The three things that make a diamond also make a waffle.
[ Parent ]
How much is bought up by wumpus (2.00 / 0) #28 Fri Sep 26, 2008 at 01:18:27 PM EST
during a >1 hour gas line?  That stuff is expensive, and if you just walk out and grab some...

I just got off the phone with my parents who live in Ashville, NC (No peTrol).  They said the idiot box was claiming that it was a pipeline problem that went all the way to DC.  Haven'[I want my apostrophes damnmit!]t heard of any problems north of the VA line.

Wumpus



[ Parent ]
You got that backwards by kwsNI (2.00 / 0) #30 Fri Sep 26, 2008 at 05:14:27 PM EST
Obama supporters know how to use public transport, it's the McCain supporters that have no gas for their SUVs.   

[ Parent ]
Public transport? by webwench (2.00 / 0) #34 Mon Sep 29, 2008 at 03:41:34 AM EST
In North Carolina?

ROFL


Getting more attention than you since 1998. Ya ya!

[ Parent ]
Actually maybe not by theboz (2.00 / 0) #2 Fri Sep 26, 2008 at 05:15:20 AM EST
First of all, the EPA rules about "good clean 89+ octane" gasoline has been suspended.  Unfortunately here, it means Houston is looking like Mexico City lately, but I imagine the rest of the country is going to look pretty bad too.  There is indeed a shortage as a result of refineries shutting down as a result of the two recent hurricanes.  There has been significant, albeit underreported, damage to the infrastructure.  I don't yet know why your area is being hit harder than anywhere else, but I assume that there must be other refineries that service the rest of the nation that were not affected by the hurricanes.
- - - - -
That's what I always say about you, boz, you have a good memory for random facts about pussy. -- joh3n
not to minimize what people have gone through by webwench (2.00 / 0) #4 Fri Sep 26, 2008 at 05:18:12 AM EST
this time around, but shortages like these did not occur outside of the directly affected areas after Katrina. I think something else is at work here. I will tell you that we drive down from Maine to Atlanta this past Friday and Saturday, and the only time we saw any stations out of gas was in GA and SC. No one else had any problems.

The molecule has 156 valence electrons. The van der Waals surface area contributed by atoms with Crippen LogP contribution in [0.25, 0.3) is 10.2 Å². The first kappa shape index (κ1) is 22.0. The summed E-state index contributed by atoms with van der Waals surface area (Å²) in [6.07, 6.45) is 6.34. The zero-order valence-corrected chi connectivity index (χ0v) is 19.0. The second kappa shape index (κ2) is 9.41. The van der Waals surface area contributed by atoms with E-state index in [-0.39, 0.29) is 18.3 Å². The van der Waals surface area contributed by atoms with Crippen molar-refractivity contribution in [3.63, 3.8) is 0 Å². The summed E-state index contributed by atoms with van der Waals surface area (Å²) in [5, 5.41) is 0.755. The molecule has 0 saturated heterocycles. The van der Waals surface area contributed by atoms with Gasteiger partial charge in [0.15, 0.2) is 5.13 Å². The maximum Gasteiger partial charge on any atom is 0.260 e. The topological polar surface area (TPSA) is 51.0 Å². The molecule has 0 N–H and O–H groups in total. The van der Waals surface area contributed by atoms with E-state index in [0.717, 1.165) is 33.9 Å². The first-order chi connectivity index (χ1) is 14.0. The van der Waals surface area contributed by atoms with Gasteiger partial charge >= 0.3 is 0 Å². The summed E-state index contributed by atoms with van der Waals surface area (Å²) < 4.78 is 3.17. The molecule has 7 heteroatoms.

Getting more attention than you since 1998. Ya ya!

[ Parent ]
I recall the Katrina panic by georgeha (2.00 / 0) #8 Fri Sep 26, 2008 at 05:27:03 AM EST
so much that I considered driving home from Richmond, but luckily my flight wasn't canceled.


[ Parent ]
Currently there are spot shortages in DC by wiredog (2.00 / 0) #20 Fri Sep 26, 2008 at 09:36:02 AM EST
Higher prices, nearing $4/gal in some spots, are the primary result.

Post story.

Earth First!
(We can strip mine the rest later.)

[ Parent ]
Here's the reason why by yankeehack (2.00 / 0) #21 Fri Sep 26, 2008 at 10:29:26 AM EST

There's are two gas/oil pipelines that run gas from the gulf to the mid Atlantic states. One is at 80% of capacity right now and the other one, called the Colonial pipeline, is carrying much lower amounts of gas due to the Gustav/Ike refinery shutdowns, this pipeline goes basically from Lousiana to northern Delaware (yeah who knew).

It's the places in the middle of the pipeline that are getting screwed because there are no nearby refineries.

On the other hand, the cheapest gas in the nation is in South Jersey. They have oil refineries nearby in South Jersey and Philly which are supplied by ship, not by that pipeline so much.
"...she dares to indulge in the secret sport. You can't be a MILF with the F, at least in part because the M is predicated upon it."-CBB